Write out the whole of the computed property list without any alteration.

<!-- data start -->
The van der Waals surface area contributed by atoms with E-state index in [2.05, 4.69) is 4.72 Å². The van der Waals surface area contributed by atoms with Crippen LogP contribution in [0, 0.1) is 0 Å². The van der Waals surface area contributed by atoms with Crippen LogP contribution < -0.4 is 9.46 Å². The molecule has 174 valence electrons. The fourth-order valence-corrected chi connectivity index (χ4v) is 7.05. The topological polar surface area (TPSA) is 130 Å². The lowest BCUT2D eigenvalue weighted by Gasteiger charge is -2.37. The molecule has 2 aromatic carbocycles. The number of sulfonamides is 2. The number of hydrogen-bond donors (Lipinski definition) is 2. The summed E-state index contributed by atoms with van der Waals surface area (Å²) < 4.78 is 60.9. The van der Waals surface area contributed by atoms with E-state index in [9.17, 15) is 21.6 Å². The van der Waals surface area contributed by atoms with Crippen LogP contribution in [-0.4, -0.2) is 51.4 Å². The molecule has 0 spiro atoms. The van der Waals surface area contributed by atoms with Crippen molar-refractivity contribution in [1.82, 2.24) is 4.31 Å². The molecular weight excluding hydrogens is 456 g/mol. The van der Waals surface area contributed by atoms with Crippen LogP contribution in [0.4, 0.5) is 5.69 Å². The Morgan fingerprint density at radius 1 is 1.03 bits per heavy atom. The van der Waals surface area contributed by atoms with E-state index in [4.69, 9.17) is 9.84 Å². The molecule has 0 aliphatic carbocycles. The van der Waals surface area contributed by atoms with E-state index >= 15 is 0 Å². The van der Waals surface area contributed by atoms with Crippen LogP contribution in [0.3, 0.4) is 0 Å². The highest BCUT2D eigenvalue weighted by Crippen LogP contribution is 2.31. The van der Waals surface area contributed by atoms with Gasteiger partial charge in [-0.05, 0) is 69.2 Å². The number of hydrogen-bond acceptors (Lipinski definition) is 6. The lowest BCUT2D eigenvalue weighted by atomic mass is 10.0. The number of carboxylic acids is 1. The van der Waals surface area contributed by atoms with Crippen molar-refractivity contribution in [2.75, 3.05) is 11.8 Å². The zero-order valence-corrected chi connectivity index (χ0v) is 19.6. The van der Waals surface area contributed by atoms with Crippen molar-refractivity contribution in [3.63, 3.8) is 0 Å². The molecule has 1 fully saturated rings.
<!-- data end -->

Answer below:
The van der Waals surface area contributed by atoms with E-state index in [2.05, 4.69) is 4.72 Å². The van der Waals surface area contributed by atoms with Crippen LogP contribution in [0, 0.1) is 0 Å². The van der Waals surface area contributed by atoms with Crippen LogP contribution < -0.4 is 9.46 Å². The molecule has 174 valence electrons. The fourth-order valence-corrected chi connectivity index (χ4v) is 7.05. The topological polar surface area (TPSA) is 130 Å². The lowest BCUT2D eigenvalue weighted by Gasteiger charge is -2.37. The molecule has 2 aromatic carbocycles. The number of sulfonamides is 2. The number of hydrogen-bond donors (Lipinski definition) is 2. The summed E-state index contributed by atoms with van der Waals surface area (Å²) < 4.78 is 60.9. The van der Waals surface area contributed by atoms with E-state index in [9.17, 15) is 21.6 Å². The van der Waals surface area contributed by atoms with Crippen LogP contribution in [-0.4, -0.2) is 51.4 Å². The molecule has 0 spiro atoms. The van der Waals surface area contributed by atoms with Crippen molar-refractivity contribution in [1.82, 2.24) is 4.31 Å². The molecular weight excluding hydrogens is 456 g/mol. The van der Waals surface area contributed by atoms with Crippen LogP contribution in [0.4, 0.5) is 5.69 Å². The Morgan fingerprint density at radius 1 is 1.03 bits per heavy atom. The van der Waals surface area contributed by atoms with E-state index in [4.69, 9.17) is 9.84 Å². The molecule has 0 aliphatic carbocycles. The van der Waals surface area contributed by atoms with E-state index >= 15 is 0 Å². The van der Waals surface area contributed by atoms with Crippen LogP contribution in [0.3, 0.4) is 0 Å². The highest BCUT2D eigenvalue weighted by Crippen LogP contribution is 2.31. The van der Waals surface area contributed by atoms with Gasteiger partial charge in [-0.05, 0) is 69.2 Å². The number of hydrogen-bond acceptors (Lipinski definition) is 6. The lowest BCUT2D eigenvalue weighted by atomic mass is 10.0. The number of carboxylic acids is 1. The van der Waals surface area contributed by atoms with Crippen molar-refractivity contribution in [2.75, 3.05) is 11.8 Å². The zero-order valence-corrected chi connectivity index (χ0v) is 19.6. The van der Waals surface area contributed by atoms with Crippen molar-refractivity contribution in [3.63, 3.8) is 0 Å². The molecule has 1 fully saturated rings.